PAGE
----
The Peary-MacMillan Arctic Museum celebrated the opening of its new exhibit, “Spirits of Land, Air, and Water: Antler Carvings from the Robert and Judith Toll Collection,” Wednesday night with a lecture by Norman Vorano, curator of contemporary Inuit art at the Canadian Museum of Civilization in Quebec.

The Tolls, Inuit art enthusiasts from California, are in the process of donating their entire collection to the Arctic Museum.

“[The Tolls] made one donation in 2009, about a third of their holdings, and they will continue over the coming years to donate the remainder of their collection to us,” said Arctic Museum Curator Genevieve LeMoine. “This has been a really big and important development that enables us to do a lot of exhibits of contemporary art.”

Vorano stressed that now is a particularly crucial time to be examining works from the far north.

“Inuit artists are breaking with restrictive conventions of the past and entering into an increasingly globalized, modern world,” he said.

Vorano’s Wednesday lecture was more or less a survey of 20th-century Inuit art, focusing on how material creates meaning in a work.  He discussed how Canadian artists sculpt with types of stone unique to their regions as part of both an aesthetic competition and a quest for individual expression. 

“Artists invest a great deal of symbolism in the types of stone used in carving,” he said.

While Vorano spoke mainly about works made from stone, the new exhibit celebrates another material: caribou antler.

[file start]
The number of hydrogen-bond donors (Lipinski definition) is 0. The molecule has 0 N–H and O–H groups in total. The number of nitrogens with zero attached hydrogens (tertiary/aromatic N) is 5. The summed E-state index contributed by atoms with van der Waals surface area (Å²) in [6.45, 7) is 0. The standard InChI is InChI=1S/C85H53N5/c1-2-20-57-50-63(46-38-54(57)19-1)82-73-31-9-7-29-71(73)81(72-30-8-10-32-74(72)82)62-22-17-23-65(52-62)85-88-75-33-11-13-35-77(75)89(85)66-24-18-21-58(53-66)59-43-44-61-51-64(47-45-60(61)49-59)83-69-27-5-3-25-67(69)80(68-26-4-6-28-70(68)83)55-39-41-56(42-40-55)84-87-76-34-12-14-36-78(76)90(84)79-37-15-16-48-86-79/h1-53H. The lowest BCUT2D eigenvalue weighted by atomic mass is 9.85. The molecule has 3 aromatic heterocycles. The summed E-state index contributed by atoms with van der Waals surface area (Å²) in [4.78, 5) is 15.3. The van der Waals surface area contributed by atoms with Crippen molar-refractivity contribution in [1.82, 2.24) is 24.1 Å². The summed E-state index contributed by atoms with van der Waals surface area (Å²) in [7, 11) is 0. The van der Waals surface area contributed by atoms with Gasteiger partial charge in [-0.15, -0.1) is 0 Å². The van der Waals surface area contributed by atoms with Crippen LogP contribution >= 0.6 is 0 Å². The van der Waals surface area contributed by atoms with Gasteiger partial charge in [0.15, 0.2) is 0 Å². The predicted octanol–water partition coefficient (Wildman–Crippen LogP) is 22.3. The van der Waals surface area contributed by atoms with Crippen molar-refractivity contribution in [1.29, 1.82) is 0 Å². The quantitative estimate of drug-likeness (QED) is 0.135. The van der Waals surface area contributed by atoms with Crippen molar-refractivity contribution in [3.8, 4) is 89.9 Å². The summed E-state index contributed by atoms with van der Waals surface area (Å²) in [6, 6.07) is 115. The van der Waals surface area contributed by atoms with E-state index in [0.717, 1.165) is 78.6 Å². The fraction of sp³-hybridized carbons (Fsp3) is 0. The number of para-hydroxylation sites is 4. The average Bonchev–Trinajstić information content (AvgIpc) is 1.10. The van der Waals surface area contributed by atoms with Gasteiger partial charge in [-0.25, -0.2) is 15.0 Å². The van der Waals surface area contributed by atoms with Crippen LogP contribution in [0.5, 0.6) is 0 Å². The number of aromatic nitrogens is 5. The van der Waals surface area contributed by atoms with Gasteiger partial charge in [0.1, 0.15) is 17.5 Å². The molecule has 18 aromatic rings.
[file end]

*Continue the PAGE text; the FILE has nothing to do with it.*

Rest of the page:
While sifting through the contents of the Tolls’ latest donation, LeMoine said she was amazed by how many pieces were made from antler.

“Because of my own archaeological research I have an attachment to antler,” she said.  “I was just struck by the really diverse, imaginative, sometimes whimsical, sometimes scary ways in which artists have used it.”

One of the reasons that stone sculpture is more common in the north is because it is widely considered to yield more possibilities in shape and form. Antlers, in contrast, appear somewhat restrictive at first glance; all are a somewhat similar shape and size, with little material to work with. However, LeMoine said she sees them as limitless templates for creative expression.

“The actual shape and material is a source of so much inspiration,” she said. “Some of [the antlers] are hardly modified at all; [the artists] are just using a little bit of carving to make out what they see in the antler already and make it real. Others are using it as a raw material the same way they use stone and carving it extensively.”

For LeMoine, one of the most striking aspects of the sculptures on view is their duality of expression.  

One such work, made from a pair of antlers joined by a partial skull, smiles at visitors as they enter the exhibit; however, the other side of the sculpture depicts a frightening face with a gaping mouth.

“He’s a complex guy,” said LeMoine with a chuckle.

The exhibit also features various prints—primarily stonecut—that illustrate the importance of caribou in traditional and contemporary Inuit culture as both a source of food and as a useful material.

LeMoine said she is confident that the exhibit will be a success.

“I think people will be surprised and delighted by some of these pieces,” she said. “With this exhibit, we’re combining anthropology and science and contemporary issues all in one—art becomes a vehicle for a lot of things.”